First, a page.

Black And Blue

.jpg photo of Child Abuse graphic
Former NHL player Patrick O’Sullivan

Former NHL player Patrick O’Sullivan recalls Child Abuse horror in essay

Former NHL player Patrick O’Sullivan gave troubling first-person insight into the horrors of child abuse in a brutally revealing essay for The Players’ Tribune website.

In “Black and Blue,” O’Sullivan, 30, recounts the personal hell that was growing up with a sadistic father who beat him mercilessly “every single day” from the age of five to 16, using everything from fists to lit cigarettes to soda cans as weapons of torture.

“He would throw punches.  Not like he was hitting a small child — but like he was in a bar fight with a grown man,” O’Sullivan – a forward who played for the LA Kings, Edmonton Oilers, Carolina Hurricanes, Minnesota Wild and Phoenix Coyotes – said of his abuser, a hulking 6-2, 250-lb failed hockey player who used extreme violence to mold his child into the professional he never managed to become.

But O’Sullivan’s improvement on the ice only fueled his father’s twisted motivational methods.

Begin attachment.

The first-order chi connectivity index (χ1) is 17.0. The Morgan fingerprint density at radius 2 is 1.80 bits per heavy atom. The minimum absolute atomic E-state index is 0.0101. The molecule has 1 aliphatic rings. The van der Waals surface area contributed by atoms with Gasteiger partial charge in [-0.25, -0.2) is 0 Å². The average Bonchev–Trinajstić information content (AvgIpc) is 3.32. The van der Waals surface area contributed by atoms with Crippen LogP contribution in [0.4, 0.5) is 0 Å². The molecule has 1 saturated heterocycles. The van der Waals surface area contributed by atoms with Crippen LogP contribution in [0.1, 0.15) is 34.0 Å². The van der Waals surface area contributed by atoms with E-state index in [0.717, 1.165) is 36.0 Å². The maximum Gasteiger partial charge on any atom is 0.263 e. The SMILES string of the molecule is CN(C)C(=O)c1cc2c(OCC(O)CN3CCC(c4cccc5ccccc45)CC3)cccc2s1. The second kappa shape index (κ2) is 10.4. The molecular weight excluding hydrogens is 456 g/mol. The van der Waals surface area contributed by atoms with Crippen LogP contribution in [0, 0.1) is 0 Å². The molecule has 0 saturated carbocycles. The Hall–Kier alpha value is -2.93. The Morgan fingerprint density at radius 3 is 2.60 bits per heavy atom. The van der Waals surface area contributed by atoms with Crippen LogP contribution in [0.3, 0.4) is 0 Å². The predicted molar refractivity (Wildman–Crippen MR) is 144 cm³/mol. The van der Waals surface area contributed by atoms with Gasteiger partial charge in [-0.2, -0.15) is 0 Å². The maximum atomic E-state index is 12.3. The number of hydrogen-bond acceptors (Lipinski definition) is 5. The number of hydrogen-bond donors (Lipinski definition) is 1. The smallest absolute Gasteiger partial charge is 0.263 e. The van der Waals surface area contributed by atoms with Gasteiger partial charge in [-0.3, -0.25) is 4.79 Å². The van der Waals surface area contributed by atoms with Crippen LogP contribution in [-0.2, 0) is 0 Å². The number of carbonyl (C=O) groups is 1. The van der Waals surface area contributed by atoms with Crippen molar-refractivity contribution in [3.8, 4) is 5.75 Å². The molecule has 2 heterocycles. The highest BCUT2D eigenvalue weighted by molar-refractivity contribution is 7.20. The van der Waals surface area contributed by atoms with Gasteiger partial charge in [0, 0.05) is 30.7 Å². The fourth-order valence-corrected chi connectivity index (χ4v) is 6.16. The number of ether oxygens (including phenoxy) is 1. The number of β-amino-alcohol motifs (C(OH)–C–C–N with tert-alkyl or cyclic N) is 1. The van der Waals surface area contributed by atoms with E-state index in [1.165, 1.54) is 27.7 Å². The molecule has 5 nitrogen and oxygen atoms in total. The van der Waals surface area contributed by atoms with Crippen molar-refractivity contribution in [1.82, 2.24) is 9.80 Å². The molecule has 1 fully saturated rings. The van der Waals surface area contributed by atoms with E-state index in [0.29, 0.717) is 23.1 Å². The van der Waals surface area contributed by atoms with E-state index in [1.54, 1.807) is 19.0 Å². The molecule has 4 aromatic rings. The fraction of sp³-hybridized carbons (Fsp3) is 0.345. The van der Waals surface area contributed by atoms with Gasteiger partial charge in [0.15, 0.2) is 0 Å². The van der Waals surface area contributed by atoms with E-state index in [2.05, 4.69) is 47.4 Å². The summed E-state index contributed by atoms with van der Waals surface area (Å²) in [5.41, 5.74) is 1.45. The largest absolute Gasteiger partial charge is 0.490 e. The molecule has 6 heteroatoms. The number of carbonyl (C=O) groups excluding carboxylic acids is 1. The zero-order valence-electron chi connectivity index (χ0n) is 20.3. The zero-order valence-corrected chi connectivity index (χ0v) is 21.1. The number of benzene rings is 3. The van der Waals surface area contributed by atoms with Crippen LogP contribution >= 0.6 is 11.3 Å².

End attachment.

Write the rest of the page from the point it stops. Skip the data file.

“By the time I was 10, it got worse.  He would put cigarettes out on me. Choke me.  Throw full soda cans at my head… I knew that my play would determine just how bad I got it when we got home.  I’d score a hat trick, and afterward we’d get in the car and he would tell me that I played ‘like a f—-‘ (that was his favorite term, which says a lot).”

The abuse took place out in the open.  Players, parents and coaches witnessed multiple incidents but, according to O’Sullivan, did nothing to stop it.

Not even his own mother protected him.

“I’ll never forget this moment when I was 10 years old.  I was about to leave the house for a game when my mother pulled me aside and whispered, ‘You better play well out there today, because if you don’t, it’s going to be bad tonight.'”

O’Sullivan finally ended the cycle of abuse when the then-16-year-old fought back one night and got his father arrested, but wishes someone had done the right thing years earlier and alerted authorities.

“It just takes one person to act on their instinct and stand up for that child.  That’s real courage.  The kind we don’t always glorify in the hockey world.”

He’s hoping those who read his essay get that courage, because “I guarantee you there’s hundreds of kids across North America who will get dressed for hockey this weekend with their stomach turning, thinking the same thing I did as a kid: ‘I better play really good there, or tonight is going to be really bad.’”

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